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Old Oct 15, 2006, 7:02 PM   #1
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I spent a little time in the Rio Grande Valley, and saw a few interesting churches. This is Iglesia de San Miguel in Los Ebonos, a little town formed by a loop in the Rio Grande River.



There is a crossing here, which consists of a rather dilapidated floating platform pulled by hand across the river. I'm told cars can be supported on it, but it was locked down when I was there, and I didn't experiment..

The town looks pretty much like the Mexican towns across the river. Aside from the well-kept church, it is a bit scruffy in appearance, although the people were friendly and seemed to be doing OK in thisremote location.




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Old Oct 15, 2006, 7:09 PM   #2
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Los Lomos Mission.



First built by the French Oblate Fathers in the 1840s. Still consecrated and masses are held there periodically.



The faithful still visit to pray and to leave votive candles.
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Old Oct 15, 2006, 7:13 PM   #3
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Our Lady of Guadelupe Church in Mission, Texas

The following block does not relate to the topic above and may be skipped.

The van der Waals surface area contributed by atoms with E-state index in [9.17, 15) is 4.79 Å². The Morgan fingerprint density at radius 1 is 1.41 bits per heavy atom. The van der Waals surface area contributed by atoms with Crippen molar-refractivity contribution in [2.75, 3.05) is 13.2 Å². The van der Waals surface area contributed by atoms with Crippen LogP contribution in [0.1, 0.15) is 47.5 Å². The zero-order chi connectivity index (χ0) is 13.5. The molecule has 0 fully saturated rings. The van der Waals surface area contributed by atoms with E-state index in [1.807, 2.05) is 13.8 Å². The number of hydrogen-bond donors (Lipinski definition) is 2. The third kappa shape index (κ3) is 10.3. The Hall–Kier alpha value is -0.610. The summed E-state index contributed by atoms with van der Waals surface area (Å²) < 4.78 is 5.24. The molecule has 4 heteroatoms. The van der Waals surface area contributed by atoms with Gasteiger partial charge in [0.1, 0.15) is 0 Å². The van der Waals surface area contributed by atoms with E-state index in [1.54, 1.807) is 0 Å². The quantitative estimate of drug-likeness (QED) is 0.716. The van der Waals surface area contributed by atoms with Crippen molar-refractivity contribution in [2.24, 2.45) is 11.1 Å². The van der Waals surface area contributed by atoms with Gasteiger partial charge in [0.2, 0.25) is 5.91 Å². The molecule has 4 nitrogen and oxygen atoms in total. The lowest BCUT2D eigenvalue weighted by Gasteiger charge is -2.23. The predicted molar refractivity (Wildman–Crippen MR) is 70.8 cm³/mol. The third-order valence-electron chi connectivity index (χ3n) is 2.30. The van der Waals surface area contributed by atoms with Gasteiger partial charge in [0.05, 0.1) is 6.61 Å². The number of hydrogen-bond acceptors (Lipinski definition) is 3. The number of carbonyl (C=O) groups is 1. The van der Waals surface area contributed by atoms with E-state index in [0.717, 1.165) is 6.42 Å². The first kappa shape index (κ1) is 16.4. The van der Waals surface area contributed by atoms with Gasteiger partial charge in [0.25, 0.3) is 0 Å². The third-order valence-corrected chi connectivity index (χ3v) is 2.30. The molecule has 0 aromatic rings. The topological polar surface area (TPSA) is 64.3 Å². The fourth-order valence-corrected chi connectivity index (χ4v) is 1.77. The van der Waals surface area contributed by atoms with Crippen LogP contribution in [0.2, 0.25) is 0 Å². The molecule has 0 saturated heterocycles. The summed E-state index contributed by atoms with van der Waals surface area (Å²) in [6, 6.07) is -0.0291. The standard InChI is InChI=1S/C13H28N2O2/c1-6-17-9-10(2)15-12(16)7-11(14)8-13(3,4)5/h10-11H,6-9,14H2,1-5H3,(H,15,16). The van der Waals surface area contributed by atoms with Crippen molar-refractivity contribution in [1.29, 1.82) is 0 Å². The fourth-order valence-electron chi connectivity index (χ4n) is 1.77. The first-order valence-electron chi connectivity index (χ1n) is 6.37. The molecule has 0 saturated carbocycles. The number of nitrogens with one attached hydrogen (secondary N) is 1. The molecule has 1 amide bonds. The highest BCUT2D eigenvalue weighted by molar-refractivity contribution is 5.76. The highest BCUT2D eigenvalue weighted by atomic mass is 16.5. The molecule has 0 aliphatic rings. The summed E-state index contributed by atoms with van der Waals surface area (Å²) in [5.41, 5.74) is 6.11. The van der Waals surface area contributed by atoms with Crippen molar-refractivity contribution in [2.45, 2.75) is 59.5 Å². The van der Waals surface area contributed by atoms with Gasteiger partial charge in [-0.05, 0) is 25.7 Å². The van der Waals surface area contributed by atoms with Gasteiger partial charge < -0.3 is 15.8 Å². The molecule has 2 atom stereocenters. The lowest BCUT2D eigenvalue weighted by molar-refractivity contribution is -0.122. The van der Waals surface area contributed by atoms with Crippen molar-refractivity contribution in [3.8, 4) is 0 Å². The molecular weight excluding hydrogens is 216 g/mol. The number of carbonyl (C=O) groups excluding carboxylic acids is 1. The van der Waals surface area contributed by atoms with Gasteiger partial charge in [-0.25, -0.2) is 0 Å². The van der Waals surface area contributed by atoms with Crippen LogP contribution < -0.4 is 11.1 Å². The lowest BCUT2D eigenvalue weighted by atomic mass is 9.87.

style="BACKGROUND-COLOR: #000000"Built in the 1800s, badly damaged by arson (Ku Klux Klan suspected) in 1925, but rebuilt according to original plans. Still maintained by Oblate Fathers.


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Old Oct 16, 2006, 1:51 AM   #4
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The Barbarian wrote:
Quote:
... Aside from the well-kept church, it is a bit scruffy in appearance, although the people were friendly and seemed to be doing OK in thisremote location.
...so thatthe place appeals to me even more

Your narrationmakes agreat companion for these lovable images the first three of which containing many a rustic elements.

All togeter they reminded me of the setting of 'For a Few Dollars More' which I must have watched for a hundred of times since my childhood and is able to watch fora 'hundred and first' time without getting bored..


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Old Oct 16, 2006, 6:13 AM   #5
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Yes, the first two churches would have fit nicely in those films (which were made in Italy, I'm told) This area is closer to the gulf, and the weather is wet subtropical, rather than arid. Insects were numerous anywhere near the river, and the humidity was oppressive to me, accustomed as I am to the somewhat drier climate in Dallas.

On a hill near the Mission church at Los Lomos, the Oblate Fathers built a structure that served as a way station for missionaries traveling along The Valley. It was sold and then poorly maintained for a time. Someone is now refurbishing it, but it's not possible to get on the property for a closer look now.






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Old Oct 16, 2006, 12:18 PM   #6
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Beautiful stone architecture...I also liked thebrick one beforewhich differs in style and purpose. Observing your photos one cannot help but appreciate the industrious and dedicated spirit of the Oblate Fathers. With your shots you certainly have traced their footsteps well Theyevenestablish colleges, don't they?
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